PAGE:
I went for a nice long slow distance run this past Saturday going up Cerro San Cristobal. It pretty much felt like climbing a mountain sandwiched between two 5km runs. Of course, this isn’t your typical long slow distance run, but the general pacing is about the same. It was slow.
Lately, I’ve found that there’s an element of truth to the saying that “long slow distance runs make long slow runners.” So I’ve been doing something a little different to increase the quality of my longer training runs… I throw in bursts of speed: start slow and progressively speed up, or throw in sprints in the middle of the run, or maybe just try for a strong finish.
And this is what most of my charts in February have started to look like:
It’s called a fartlek - a training technique that involves random bursts of intense effort held over short periods of time during any given run. It’s also known as “speed play.” Think of it as intervals with less structure. Go fast when you want and slow down whenever you feel like it. I usually throw in a 30 second sprint whenever my “easy” run days get too boring – it pushes your aerobic capacity and endurance over a shorter workout period.
- Try picking up your pace at every other street block.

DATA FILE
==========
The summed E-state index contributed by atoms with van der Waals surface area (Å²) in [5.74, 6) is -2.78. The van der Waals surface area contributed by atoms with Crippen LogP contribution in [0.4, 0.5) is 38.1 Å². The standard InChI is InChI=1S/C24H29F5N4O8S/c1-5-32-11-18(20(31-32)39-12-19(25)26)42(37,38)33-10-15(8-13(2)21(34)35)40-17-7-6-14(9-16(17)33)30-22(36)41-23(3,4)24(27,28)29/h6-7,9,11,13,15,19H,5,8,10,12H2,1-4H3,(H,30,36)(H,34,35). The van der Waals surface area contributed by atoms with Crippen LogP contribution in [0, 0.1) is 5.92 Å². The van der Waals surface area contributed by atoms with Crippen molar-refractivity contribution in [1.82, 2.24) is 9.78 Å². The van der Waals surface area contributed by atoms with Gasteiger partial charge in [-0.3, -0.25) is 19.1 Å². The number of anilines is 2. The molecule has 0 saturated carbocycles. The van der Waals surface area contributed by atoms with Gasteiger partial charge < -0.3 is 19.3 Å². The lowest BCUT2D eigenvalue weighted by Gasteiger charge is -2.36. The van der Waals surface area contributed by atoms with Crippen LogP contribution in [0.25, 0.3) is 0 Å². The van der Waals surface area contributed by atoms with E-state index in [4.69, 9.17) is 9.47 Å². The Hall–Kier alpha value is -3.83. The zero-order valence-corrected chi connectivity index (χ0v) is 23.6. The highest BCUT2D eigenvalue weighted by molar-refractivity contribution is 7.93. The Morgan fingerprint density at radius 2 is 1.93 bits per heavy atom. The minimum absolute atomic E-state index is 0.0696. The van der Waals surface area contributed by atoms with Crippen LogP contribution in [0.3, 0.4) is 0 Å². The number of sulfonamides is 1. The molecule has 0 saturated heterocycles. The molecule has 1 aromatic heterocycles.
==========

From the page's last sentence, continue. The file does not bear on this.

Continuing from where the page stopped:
- Spot an object in the distance (like a bench at the end of the street) and sprint towards it.
- Throw in a few strides in the middle of your run.
If you’re new to intervals – there’s a few thing to keep in mind to help you get started. First, there are different variables you can adjust when it comes to this type of high-intensity training: duration of intervals vs. rest periods, # of reps, and intensity of each interval. It’s a good idea to extend only one variable at any given session, or balance it out – e.g. higher intensity with longer rest periods or fewer reps. Second, warming up is important. You can also start slow and just progressively pick up your pace. You should recover based on time (not distance) – e.g. run 30 seconds, recover for 3 minutes vs. run hard for 400 meters and recover for 1200 meters. And third, stick to flat, even surfaces. It ensures even effort and helps maintain good form.